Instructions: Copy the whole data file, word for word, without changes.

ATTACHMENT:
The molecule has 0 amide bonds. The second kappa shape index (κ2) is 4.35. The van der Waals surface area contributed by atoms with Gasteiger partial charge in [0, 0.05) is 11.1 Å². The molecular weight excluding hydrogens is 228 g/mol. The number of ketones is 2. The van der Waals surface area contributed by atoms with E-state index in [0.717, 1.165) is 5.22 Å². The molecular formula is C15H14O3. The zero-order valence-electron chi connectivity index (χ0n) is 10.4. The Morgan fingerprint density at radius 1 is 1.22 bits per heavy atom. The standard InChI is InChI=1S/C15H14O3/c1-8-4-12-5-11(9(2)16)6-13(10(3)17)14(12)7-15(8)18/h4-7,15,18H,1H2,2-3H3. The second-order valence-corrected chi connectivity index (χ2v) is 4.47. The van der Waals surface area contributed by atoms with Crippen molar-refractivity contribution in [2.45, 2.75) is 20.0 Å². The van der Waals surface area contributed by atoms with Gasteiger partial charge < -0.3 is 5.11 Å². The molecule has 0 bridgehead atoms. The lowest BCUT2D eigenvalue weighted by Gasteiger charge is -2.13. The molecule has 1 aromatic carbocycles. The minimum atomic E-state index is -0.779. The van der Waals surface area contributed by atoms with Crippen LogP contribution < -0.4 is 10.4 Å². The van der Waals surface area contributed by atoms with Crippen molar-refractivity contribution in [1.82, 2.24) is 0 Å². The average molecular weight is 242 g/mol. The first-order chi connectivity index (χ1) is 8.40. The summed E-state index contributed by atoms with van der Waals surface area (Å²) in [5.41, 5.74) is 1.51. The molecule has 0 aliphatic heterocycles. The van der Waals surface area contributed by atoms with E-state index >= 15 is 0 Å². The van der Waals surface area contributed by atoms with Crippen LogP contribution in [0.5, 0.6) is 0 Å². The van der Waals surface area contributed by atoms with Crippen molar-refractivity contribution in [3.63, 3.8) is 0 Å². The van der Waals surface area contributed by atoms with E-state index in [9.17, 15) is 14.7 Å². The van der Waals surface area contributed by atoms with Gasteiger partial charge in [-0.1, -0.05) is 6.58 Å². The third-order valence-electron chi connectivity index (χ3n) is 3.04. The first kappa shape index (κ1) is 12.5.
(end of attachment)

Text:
The molecule has 0 amide bonds. The second kappa shape index (κ2) is 4.35. The van der Waals surface area contributed by atoms with Gasteiger partial charge in [0, 0.05) is 11.1 Å². The molecular weight excluding hydrogens is 228 g/mol. The number of ketones is 2. The van der Waals surface area contributed by atoms with E-state index in [0.717, 1.165) is 5.22 Å². The molecular formula is C15H14O3. The zero-order valence-electron chi connectivity index (χ0n) is 10.4. The Morgan fingerprint density at radius 1 is 1.22 bits per heavy atom. The standard InChI is InChI=1S/C15H14O3/c1-8-4-12-5-11(9(2)16)6-13(10(3)17)14(12)7-15(8)18/h4-7,15,18H,1H2,2-3H3. The second-order valence-corrected chi connectivity index (χ2v) is 4.47. The van der Waals surface area contributed by atoms with Crippen molar-refractivity contribution in [2.45, 2.75) is 20.0 Å². The van der Waals surface area contributed by atoms with Gasteiger partial charge < -0.3 is 5.11 Å². The molecule has 0 bridgehead atoms. The lowest BCUT2D eigenvalue weighted by Gasteiger charge is -2.13. The molecule has 1 aromatic carbocycles. The minimum atomic E-state index is -0.779. The van der Waals surface area contributed by atoms with Crippen LogP contribution < -0.4 is 10.4 Å². The van der Waals surface area contributed by atoms with Crippen molar-refractivity contribution in [1.82, 2.24) is 0 Å². The average molecular weight is 242 g/mol. The first-order chi connectivity index (χ1) is 8.40. The summed E-state index contributed by atoms with van der Waals surface area (Å²) in [5.41, 5.74) is 1.51. The molecule has 0 aliphatic heterocycles. The van der Waals surface area contributed by atoms with E-state index >= 15 is 0 Å². The van der Waals surface area contributed by atoms with Crippen LogP contribution in [0.5, 0.6) is 0 Å². The van der Waals surface area contributed by atoms with Crippen molar-refractivity contribution in [3.63, 3.8) is 0 Å². The van der Waals surface area contributed by atoms with E-state index in [9.17, 15) is 14.7 Å². The van der Waals surface area contributed by atoms with Gasteiger partial charge in [-0.1, -0.05) is 6.58 Å². The third-order valence-electron chi connectivity index (χ3n) is 3.04. The first kappa shape index (κ1) is 12.5.